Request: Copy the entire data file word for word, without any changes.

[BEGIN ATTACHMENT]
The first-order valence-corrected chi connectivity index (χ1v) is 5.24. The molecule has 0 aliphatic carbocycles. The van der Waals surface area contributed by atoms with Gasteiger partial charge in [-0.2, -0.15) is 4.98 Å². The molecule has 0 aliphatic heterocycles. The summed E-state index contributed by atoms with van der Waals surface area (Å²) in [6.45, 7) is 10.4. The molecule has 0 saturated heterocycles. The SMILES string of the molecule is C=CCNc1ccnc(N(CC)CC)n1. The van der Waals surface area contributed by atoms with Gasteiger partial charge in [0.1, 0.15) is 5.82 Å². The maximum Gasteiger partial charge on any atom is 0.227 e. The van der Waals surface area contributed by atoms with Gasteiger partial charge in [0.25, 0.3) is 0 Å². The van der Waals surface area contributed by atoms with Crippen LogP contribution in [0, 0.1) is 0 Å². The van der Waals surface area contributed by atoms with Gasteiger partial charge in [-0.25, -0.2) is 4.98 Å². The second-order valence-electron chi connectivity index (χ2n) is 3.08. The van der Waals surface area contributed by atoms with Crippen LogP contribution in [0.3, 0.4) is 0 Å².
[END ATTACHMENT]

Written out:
The first-order valence-corrected chi connectivity index (χ1v) is 5.24. The molecule has 0 aliphatic carbocycles. The van der Waals surface area contributed by atoms with Gasteiger partial charge in [-0.2, -0.15) is 4.98 Å². The molecule has 0 aliphatic heterocycles. The summed E-state index contributed by atoms with van der Waals surface area (Å²) in [6.45, 7) is 10.4. The molecule has 0 saturated heterocycles. The SMILES string of the molecule is C=CCNc1ccnc(N(CC)CC)n1. The van der Waals surface area contributed by atoms with Gasteiger partial charge in [0.1, 0.15) is 5.82 Å². The maximum Gasteiger partial charge on any atom is 0.227 e. The van der Waals surface area contributed by atoms with Gasteiger partial charge in [0.25, 0.3) is 0 Å². The van der Waals surface area contributed by atoms with Crippen LogP contribution in [0, 0.1) is 0 Å². The van der Waals surface area contributed by atoms with Gasteiger partial charge in [-0.25, -0.2) is 4.98 Å². The second-order valence-electron chi connectivity index (χ2n) is 3.08. The van der Waals surface area contributed by atoms with Crippen LogP contribution in [0.3, 0.4) is 0 Å².